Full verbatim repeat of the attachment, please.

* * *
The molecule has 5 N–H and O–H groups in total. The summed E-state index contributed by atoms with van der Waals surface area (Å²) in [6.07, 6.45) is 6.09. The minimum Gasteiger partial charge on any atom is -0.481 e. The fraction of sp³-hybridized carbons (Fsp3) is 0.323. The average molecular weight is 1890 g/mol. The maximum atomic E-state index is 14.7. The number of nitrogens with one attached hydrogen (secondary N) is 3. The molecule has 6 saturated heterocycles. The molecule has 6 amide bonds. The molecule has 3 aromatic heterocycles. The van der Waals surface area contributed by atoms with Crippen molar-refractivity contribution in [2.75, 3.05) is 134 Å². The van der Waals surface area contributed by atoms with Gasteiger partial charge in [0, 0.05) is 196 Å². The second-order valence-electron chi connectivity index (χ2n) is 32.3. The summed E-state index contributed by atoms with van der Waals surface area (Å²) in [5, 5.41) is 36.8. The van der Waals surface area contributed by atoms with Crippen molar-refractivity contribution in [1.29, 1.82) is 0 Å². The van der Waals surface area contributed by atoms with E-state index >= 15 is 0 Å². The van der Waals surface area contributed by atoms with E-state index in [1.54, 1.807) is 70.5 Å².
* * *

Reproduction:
The molecule has 5 N–H and O–H groups in total. The summed E-state index contributed by atoms with van der Waals surface area (Å²) in [6.07, 6.45) is 6.09. The minimum Gasteiger partial charge on any atom is -0.481 e. The fraction of sp³-hybridized carbons (Fsp3) is 0.323. The average molecular weight is 1890 g/mol. The maximum atomic E-state index is 14.7. The number of nitrogens with one attached hydrogen (secondary N) is 3. The molecule has 6 saturated heterocycles. The molecule has 6 amide bonds. The molecule has 3 aromatic heterocycles. The van der Waals surface area contributed by atoms with Crippen molar-refractivity contribution in [2.75, 3.05) is 134 Å². The van der Waals surface area contributed by atoms with Gasteiger partial charge in [0, 0.05) is 196 Å². The second-order valence-electron chi connectivity index (χ2n) is 32.3. The summed E-state index contributed by atoms with van der Waals surface area (Å²) in [5, 5.41) is 36.8. The van der Waals surface area contributed by atoms with Crippen molar-refractivity contribution in [1.29, 1.82) is 0 Å². The van der Waals surface area contributed by atoms with E-state index >= 15 is 0 Å². The van der Waals surface area contributed by atoms with E-state index in [1.54, 1.807) is 70.5 Å².